1 Gosh, you are quite correct Mr. Eagar, it would be wonderful if people writing about things had some knowledge of events of 10 or 20 years ago.

Ali Choudhury Monday, 15 September 2008 at 13:34

My brother appears to to have taken off with my copy of Charles Morris’ [i]Money, Greed and Risk[/i] so my posts aren’t going to have as much depth as they should. Suffice it to say that financial markets frequently come up with new things like leveraged buy-outs, junk bonds, derivatives, bond arbitrage, futures trading etc. which get adopted with enthusiasm when it looks like they’re money-spinners. Bankers take on risks they don’t understand and eventually come a cropper. Once the disaster’s passed, they get a better handle on how to use them properly just in time to prepare for the next fad. The behaviour of rogue traders is of a piece with this and lending to risky borrowers when times are good. The warning signs tend to be there but senior management ignores caution for bonus chasing.

It is a pity that Lehman’s dead. A couple of friends worked there and from what I could tell it seemed one of the few firms on Wall Street run by human beings. Their chairman worked there continuously for forty years which is nearly unheard of.

I don’t know if regulation is going to require a return of Glass-Steagall. The market may probably do the job instead.

cjm Monday, 15 September 2008 at 13:40

Arthur De Vany has some good work in this area. my rudimentary understanding of his theory is that institutions/companies are always planning for the expected/average events, and not the exceptional events. power series stuff.

Gronker Tuesday, 16 September 2008 at 10:37

I think people forget that market contractions are a very healthy part of the business cycle. Weeding out the weak, the overextended, the stupid is healthy. It will happen eventually anyway, but a good deep downturn forces the issue. When the market turns upwards again (as all markets do), its all the stronger because all the players have been tested and passed.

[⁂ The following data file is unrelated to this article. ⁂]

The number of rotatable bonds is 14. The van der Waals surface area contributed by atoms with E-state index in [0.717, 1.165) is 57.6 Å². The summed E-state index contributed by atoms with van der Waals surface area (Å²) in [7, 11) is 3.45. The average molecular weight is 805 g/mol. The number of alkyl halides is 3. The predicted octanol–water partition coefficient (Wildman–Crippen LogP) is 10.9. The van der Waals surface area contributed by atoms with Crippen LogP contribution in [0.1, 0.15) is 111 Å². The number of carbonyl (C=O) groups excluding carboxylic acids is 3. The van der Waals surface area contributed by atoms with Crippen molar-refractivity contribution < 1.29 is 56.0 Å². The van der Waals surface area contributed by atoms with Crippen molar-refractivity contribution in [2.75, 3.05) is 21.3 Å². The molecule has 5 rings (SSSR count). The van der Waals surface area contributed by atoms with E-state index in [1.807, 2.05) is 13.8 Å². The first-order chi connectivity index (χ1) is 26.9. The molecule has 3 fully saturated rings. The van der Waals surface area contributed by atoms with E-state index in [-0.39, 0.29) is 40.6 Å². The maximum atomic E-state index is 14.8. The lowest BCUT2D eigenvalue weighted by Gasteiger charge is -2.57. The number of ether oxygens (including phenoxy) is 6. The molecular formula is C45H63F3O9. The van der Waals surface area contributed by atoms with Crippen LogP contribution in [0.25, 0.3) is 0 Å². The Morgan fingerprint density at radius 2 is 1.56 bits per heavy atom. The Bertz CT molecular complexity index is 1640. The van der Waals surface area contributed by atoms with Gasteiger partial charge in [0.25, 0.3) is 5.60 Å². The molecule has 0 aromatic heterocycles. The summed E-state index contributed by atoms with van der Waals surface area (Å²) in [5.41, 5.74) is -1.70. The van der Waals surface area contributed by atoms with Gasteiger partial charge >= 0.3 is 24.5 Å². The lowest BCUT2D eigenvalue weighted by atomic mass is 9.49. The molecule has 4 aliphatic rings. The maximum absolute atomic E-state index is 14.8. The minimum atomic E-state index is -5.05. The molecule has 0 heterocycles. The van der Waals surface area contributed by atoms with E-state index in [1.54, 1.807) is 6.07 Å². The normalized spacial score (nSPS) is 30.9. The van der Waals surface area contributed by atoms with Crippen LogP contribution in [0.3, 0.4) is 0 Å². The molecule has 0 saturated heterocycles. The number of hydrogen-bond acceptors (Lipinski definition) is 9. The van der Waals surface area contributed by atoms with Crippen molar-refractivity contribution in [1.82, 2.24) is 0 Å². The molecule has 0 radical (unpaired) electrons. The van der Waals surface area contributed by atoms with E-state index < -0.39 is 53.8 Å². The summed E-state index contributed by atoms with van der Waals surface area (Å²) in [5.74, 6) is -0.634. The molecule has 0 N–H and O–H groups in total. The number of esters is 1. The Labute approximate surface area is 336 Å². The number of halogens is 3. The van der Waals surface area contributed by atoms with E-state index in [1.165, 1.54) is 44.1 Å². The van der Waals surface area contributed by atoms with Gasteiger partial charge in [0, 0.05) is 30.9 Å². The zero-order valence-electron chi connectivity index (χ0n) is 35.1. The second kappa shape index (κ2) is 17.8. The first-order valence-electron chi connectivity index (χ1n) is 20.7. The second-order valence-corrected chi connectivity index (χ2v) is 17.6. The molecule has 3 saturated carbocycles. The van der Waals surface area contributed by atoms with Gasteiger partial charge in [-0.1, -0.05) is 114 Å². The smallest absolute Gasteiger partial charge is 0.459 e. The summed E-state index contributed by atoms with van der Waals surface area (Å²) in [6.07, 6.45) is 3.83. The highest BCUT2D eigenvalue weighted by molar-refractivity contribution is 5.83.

I agree with Ali that new risky behaviours are a contributing factors and mark the end of a cycle. Companies can get away with these things in good times, and die by them in the rough ones. Not to beat a dead horse, but Risk/Reward is the crux of all these arguements.

At the end of cycles, some companies who have experienced a long stretch of growth try to maintain their “trajectory” by using riskier and riskier behaviours. This is somewhat artificially driven by the managements pressure to maintain and build stock prices. Some people think that banks are immune to this kind of pressure, but they are not.

Peter Burnet Tuesday, 16 September 2008 at 10:45

It’s not a world I know much about, but Ali’s comments about rogue traders and management seeking bonus’s worries me more and more. Proponents of free-markets tend to present these huge institutional players as unified, rational actors pursuing a considered self-interest, but the reality for a lot of them seems to be an internal dog-eat-dog mess of short-termers looking for the quick flashy kill before the huge bonus is voted on and the headhunter comes knocking. Down below are the rogue genius’s on the edge doing things nobody understands or smooth MBA types downsizing, upsizing or doing whatever it takes to be noticed—anything but running a tight, sensibly cautious ship or showing any institutional loyalty. The criminal law can come down hard on the out-and-out crooks, but the culture itself raises a lot of questions. Also, the whole corporate governance business that was supposed to protect minority shareholders, etc. seems to be a tool for ongoing judicial civil war in many cases.